• Events – Analysis

    Reflect on what I am saying, for the Lord will give you understanding in everything. – 2 Timothy 2:7

    The information collected for these pages together makes for a story in and of itself.  Together it is possible to see patterns in the numbers behind the many cases of individual martyrdom.  For example, below is a chart of the number of pages in our Events documents, arranged by year:

    Events-page-counts-by-year-2017-03-25

    This chart tells quite a story:

    • The years 1914 through 1945 cover the Russian and Mexican revolutions, the Armenian, Assyrian, and Pontic Greek genocides, and the events of the Second World War.  The constant rise of persecution can be seen in these years.
    • The years 1936-38 show the spike in persecution of Christians known as the Spanish Civil War.  This event remains the single largest documented persecution of Christians in the 20th century, largely due to its brevity – the immense savagery did not have time to fade before written accounts were set down, due to the relatively quick end to the civil war.  Other persecutions were larger but were not as well documented or were spread over a larger time frame.
    • The year 1955 saw an uptick due to some good news: the initial release of Christians from the Gulag following the ‘Khrushchev Thaw’ – initial because some would be re-arrested a few years later.
    • The larger uptick in 1972-76 is due to the fall of South Vietnam and Cambodia, but most of all to the systematic documentation by Lithuanians of Soviet repression.
    • The upswing of documented persecution in Islamic countries following the coalition invasion of Iraq in 2003, in which persecution again reached the levels seen in the Second World War.
    • Smaller bumps can be seen with the 1962-64 war in the Congo, the 1979-83 civil conflicts in Argentina, El Salvador, Guatemala, and Nicaragua, and the 1994 genocide in Rwanda.  Most of these events were not principally persecutions of Christians, but Christians as ministers and congregations were attacked in each case, or acted to resist the evil of their time and place.
    • The last long term downtick was in 1985.  The trend has been only upward since then.

    One historical point: some people of the political Left castigate the Christians of the 1930’s for their failure to stop the rise of fascism and Nazism.  Often the case is made that these Christians made a bargain with the devil by supporting fascism as a ‘bulwark’ against communism.  There is some truth to the charge.  Some Christians did support fascism and Nazism, although many more supported the less anti-clerical versions that existed in pre-Nazi Austria, Hungary, Poland, and Romania (the evils perpetrated by these regimes should not be minimized either: for example, the government of newly independent Poland persecuted both Polish Orthodox and Ukrainian Catholics).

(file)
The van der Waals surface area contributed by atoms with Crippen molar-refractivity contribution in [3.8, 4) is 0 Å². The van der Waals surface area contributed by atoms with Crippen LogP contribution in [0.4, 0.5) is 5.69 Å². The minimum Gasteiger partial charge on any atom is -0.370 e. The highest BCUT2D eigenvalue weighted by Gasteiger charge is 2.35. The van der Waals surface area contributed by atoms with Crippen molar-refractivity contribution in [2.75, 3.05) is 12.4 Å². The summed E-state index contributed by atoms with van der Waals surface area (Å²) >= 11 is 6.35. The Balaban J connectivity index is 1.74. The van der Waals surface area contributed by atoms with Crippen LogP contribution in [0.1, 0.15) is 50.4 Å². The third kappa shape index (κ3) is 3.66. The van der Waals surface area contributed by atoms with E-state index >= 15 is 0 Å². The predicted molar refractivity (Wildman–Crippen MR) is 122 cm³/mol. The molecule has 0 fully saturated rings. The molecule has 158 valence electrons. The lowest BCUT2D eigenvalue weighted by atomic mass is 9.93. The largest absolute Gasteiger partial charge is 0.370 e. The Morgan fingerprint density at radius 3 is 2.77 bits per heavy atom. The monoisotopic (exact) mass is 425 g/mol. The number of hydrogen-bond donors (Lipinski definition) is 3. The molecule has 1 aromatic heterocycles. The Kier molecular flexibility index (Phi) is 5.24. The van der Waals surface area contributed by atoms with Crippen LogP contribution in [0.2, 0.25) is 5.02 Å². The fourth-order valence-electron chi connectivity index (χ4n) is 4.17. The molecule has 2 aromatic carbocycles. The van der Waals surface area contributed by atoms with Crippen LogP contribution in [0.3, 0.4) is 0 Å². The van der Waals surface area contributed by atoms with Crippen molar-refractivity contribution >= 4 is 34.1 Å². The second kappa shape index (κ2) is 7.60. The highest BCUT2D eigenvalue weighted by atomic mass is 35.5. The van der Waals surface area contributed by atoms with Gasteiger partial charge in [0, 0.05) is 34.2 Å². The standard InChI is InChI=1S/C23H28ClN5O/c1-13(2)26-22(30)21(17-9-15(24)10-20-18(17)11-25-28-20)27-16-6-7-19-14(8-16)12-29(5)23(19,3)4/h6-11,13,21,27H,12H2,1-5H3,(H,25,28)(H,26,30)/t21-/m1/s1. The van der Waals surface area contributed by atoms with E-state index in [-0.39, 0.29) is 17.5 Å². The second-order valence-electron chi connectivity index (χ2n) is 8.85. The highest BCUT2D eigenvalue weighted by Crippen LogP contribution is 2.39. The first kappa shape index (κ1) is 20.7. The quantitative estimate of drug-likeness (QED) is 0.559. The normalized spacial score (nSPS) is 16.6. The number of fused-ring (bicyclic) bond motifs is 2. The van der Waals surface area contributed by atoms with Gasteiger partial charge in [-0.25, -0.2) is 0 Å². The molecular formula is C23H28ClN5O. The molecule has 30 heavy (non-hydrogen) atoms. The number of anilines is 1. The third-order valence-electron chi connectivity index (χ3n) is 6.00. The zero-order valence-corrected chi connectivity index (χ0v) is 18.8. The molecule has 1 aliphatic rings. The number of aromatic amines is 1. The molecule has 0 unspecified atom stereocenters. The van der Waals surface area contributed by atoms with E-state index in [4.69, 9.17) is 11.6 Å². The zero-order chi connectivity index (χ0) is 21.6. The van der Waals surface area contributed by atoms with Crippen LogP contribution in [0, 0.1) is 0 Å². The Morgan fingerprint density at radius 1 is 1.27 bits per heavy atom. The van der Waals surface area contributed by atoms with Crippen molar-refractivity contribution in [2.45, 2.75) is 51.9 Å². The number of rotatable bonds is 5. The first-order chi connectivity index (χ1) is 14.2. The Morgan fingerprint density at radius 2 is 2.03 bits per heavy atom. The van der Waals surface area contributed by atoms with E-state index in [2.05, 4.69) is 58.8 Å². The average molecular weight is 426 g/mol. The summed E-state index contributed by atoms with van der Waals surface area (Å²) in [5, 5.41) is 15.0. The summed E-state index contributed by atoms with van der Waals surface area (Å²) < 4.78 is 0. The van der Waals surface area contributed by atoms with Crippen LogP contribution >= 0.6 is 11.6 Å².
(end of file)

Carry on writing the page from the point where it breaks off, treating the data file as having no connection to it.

But in truth there were comparatively few examples of violent anti-Christian persecution by the political Right prior to 1937.  Look at the extent of the persecution that the chart reveals in the years prior to 1937, and recall that nearly all such violence was perpetrated by the political Left. The scale of this violence was monumental and impossible to ignore without special pleading and excusing.  In conclusion, such considerations show that 1) such anti-Left biases by Christians did not appear unreasonable at the time, and 2) the anti-fascist and anti-Nazi actions of Christians such as Dietrich Bonhoffer and Pope Pius XI and their associates in the 1930’s become all the more remarkable and prophetic.

    A few caveats about the chart:

    • The 1917-1953 and 2003-present numbers will undoubtedly increase with further research, since available records have not been exhausted.  The same is true of the other time periods, but probably to a lesser extent
    • Since the focus of this site is of named individual Christians, those who anonymously suffered martyrdom are underrepresented on this chart.  Many persecutions remain relatively undocumented, particularly in Asia.
    • The pre-2012 numbers mainly reflect official records of arrests and executions. Beginning in 2012 unofficial (non-governmental) media accounts become available thanks to the internet, and so beatings, sexual assaults, and similar crimes against Christians then become available – that is, until the pages disappear from the internet.  This explains the vertical line that extends past the top of the chart.  It is likely that further research for these news sources would shift this vertical line leftward back to 2002-05.

     

    This chart will be updated on at least a bi-monthly basis.